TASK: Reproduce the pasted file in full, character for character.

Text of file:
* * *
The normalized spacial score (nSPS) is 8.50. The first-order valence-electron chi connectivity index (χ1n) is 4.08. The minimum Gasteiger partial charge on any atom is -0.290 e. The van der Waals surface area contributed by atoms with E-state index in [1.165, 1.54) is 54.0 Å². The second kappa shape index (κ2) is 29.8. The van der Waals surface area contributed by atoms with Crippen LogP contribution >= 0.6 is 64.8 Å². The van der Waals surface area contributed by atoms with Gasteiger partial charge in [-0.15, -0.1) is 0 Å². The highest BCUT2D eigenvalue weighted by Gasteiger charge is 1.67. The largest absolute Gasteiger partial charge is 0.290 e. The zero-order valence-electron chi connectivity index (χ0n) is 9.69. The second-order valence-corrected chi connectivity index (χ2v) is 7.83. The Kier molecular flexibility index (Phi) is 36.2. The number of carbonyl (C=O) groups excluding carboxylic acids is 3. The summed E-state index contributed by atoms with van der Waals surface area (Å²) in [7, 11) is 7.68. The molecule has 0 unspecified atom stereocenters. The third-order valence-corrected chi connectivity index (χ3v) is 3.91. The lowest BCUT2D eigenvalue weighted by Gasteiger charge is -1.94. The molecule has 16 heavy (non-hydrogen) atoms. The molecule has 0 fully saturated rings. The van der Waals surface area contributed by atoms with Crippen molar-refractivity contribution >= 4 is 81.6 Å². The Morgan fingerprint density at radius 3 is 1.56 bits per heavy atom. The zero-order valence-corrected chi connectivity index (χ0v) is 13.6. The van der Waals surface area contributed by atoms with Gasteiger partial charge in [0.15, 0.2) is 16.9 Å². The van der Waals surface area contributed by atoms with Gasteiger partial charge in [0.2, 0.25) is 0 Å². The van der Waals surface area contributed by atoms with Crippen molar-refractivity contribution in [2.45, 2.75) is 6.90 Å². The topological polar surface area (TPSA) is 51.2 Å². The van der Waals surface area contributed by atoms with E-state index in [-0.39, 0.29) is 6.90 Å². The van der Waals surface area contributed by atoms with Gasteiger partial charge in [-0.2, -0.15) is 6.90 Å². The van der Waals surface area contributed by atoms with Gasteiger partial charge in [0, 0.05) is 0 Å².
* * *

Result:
The normalized spacial score (nSPS) is 8.50. The first-order valence-electron chi connectivity index (χ1n) is 4.08. The minimum Gasteiger partial charge on any atom is -0.290 e. The van der Waals surface area contributed by atoms with E-state index in [1.165, 1.54) is 54.0 Å². The second kappa shape index (κ2) is 29.8. The van der Waals surface area contributed by atoms with Crippen LogP contribution >= 0.6 is 64.8 Å². The van der Waals surface area contributed by atoms with Gasteiger partial charge in [-0.15, -0.1) is 0 Å². The highest BCUT2D eigenvalue weighted by Gasteiger charge is 1.67. The largest absolute Gasteiger partial charge is 0.290 e. The zero-order valence-electron chi connectivity index (χ0n) is 9.69. The second-order valence-corrected chi connectivity index (χ2v) is 7.83. The Kier molecular flexibility index (Phi) is 36.2. The number of carbonyl (C=O) groups excluding carboxylic acids is 3. The summed E-state index contributed by atoms with van der Waals surface area (Å²) in [7, 11) is 7.68. The molecule has 0 unspecified atom stereocenters. The third-order valence-corrected chi connectivity index (χ3v) is 3.91. The lowest BCUT2D eigenvalue weighted by Gasteiger charge is -1.94. The molecule has 16 heavy (non-hydrogen) atoms. The molecule has 0 fully saturated rings. The van der Waals surface area contributed by atoms with Crippen molar-refractivity contribution >= 4 is 81.6 Å². The Morgan fingerprint density at radius 3 is 1.56 bits per heavy atom. The zero-order valence-corrected chi connectivity index (χ0v) is 13.6. The van der Waals surface area contributed by atoms with Gasteiger partial charge in [0.15, 0.2) is 16.9 Å². The van der Waals surface area contributed by atoms with Gasteiger partial charge in [0.2, 0.25) is 0 Å². The van der Waals surface area contributed by atoms with Crippen molar-refractivity contribution in [2.45, 2.75) is 6.90 Å². The topological polar surface area (TPSA) is 51.2 Å². The van der Waals surface area contributed by atoms with E-state index in [-0.39, 0.29) is 6.90 Å². The van der Waals surface area contributed by atoms with Gasteiger partial charge in [-0.2, -0.15) is 6.90 Å². The van der Waals surface area contributed by atoms with Gasteiger partial charge in [0, 0.05) is 0 Å².